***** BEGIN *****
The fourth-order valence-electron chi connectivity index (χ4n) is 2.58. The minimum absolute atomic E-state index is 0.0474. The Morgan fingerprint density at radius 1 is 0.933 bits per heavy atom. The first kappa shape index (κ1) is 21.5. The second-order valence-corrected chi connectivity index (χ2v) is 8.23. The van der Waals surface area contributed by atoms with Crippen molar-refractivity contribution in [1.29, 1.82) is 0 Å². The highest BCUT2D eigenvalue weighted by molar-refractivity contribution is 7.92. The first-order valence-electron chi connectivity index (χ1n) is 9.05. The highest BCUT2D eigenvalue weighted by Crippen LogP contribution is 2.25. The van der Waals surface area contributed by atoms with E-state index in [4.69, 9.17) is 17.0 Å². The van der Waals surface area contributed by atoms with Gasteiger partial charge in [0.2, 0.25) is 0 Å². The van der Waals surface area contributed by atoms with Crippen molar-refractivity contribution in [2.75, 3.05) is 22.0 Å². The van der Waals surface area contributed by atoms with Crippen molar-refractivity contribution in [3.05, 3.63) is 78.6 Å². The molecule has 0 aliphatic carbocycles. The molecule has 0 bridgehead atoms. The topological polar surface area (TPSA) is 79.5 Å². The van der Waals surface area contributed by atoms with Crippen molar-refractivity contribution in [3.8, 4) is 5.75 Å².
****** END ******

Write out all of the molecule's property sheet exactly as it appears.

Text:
The fourth-order valence-electron chi connectivity index (χ4n) is 2.58. The minimum absolute atomic E-state index is 0.0474. The Morgan fingerprint density at radius 1 is 0.933 bits per heavy atom. The first kappa shape index (κ1) is 21.5. The second-order valence-corrected chi connectivity index (χ2v) is 8.23. The van der Waals surface area contributed by atoms with Crippen molar-refractivity contribution in [1.29, 1.82) is 0 Å². The highest BCUT2D eigenvalue weighted by molar-refractivity contribution is 7.92. The first-order valence-electron chi connectivity index (χ1n) is 9.05. The highest BCUT2D eigenvalue weighted by Crippen LogP contribution is 2.25. The van der Waals surface area contributed by atoms with E-state index in [4.69, 9.17) is 17.0 Å². The van der Waals surface area contributed by atoms with Gasteiger partial charge in [0.2, 0.25) is 0 Å². The van der Waals surface area contributed by atoms with Crippen molar-refractivity contribution in [2.75, 3.05) is 22.0 Å². The van der Waals surface area contributed by atoms with Crippen molar-refractivity contribution in [3.05, 3.63) is 78.6 Å². The molecule has 0 aliphatic carbocycles. The molecule has 0 bridgehead atoms. The topological polar surface area (TPSA) is 79.5 Å². The van der Waals surface area contributed by atoms with Crippen molar-refractivity contribution in [3.8, 4) is 5.75 Å².